‘Jupiter’s magnetic field is fragilising its moon Europa’
– Arnaud Sacleux, National Geographic headline, 2019
Europa, a satellite of Jupiter, is covered by an ocean buried beneath an enormous shell of ice. Its surface is magnificent, like hammered pewter, striated with lines, bumpy with domes and pierced by geysers. Jupiter’s fluctuating magnetic field creates tides that threaten the physical cohesion of Europa. Its surface is fissuring, and plumes of water shoot out into space. It is cold on Europa but this water, this core, well protected from solar radiation, strongly suggests the possibility of life: both for us, as a Planet B, and for the moon itself. These creatures on Europa might resemble those that live in the depths of our terrestrial oceans, in the sulphurous frigidity of night.
The very large planet and the tiny little satellite make me think of the immensity of the death drive and the stubbornness of the life drive. There is a Europe of life and a Europe of death, on the mass graves of which we perpetuate a dream. A Europe of bloodstained snow, and a Europe of sublime forests, valleys and cities. The Treaty of Versailles was signed amid the beauty of such stones exactly one hundred years ago. The fetishism of borders, the rancour and narcissism remain. The certainty that one may possess an identity as if it were a horse or a car, and a country as if it were a woman, remains. The personality cult of the leader, the economic greed and fatalism remain, only slightly displaced by contemporary fields of attraction and the massive proliferation of commentaries.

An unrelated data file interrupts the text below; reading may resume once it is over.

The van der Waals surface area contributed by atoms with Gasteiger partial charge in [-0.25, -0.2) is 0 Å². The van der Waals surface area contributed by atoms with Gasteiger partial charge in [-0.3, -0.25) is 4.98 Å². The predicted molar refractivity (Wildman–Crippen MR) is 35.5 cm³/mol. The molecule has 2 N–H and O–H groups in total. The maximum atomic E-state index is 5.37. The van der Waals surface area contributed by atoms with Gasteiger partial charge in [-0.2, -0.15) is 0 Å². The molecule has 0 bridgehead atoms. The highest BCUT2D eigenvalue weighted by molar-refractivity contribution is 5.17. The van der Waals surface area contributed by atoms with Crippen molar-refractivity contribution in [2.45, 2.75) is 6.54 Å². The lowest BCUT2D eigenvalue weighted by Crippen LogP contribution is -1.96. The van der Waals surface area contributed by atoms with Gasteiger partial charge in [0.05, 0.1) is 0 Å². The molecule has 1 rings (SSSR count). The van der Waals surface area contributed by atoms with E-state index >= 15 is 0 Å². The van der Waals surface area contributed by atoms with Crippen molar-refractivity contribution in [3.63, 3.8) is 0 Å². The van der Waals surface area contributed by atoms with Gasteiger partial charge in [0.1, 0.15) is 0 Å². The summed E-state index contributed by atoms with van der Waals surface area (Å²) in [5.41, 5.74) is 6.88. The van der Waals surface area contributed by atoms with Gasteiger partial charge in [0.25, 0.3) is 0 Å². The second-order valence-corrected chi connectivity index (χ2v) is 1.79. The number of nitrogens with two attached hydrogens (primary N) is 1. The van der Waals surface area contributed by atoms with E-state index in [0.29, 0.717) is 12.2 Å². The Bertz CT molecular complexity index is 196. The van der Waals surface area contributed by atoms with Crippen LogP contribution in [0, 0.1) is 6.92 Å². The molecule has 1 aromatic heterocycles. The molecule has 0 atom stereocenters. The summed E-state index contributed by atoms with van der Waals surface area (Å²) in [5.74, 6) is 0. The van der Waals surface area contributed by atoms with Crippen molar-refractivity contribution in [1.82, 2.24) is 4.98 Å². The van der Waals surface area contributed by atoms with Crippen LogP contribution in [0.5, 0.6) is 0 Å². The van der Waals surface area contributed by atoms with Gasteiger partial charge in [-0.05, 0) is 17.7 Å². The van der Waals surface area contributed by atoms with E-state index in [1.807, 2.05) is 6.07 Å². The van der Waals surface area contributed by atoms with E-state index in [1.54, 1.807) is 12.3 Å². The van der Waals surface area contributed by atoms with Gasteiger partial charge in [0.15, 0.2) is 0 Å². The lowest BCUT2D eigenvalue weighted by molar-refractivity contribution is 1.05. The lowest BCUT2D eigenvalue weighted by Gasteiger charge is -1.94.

The space probe Voyager recorded the sounds of Europa: a steady shrill crunching with bubbles, small singing voices, and growls.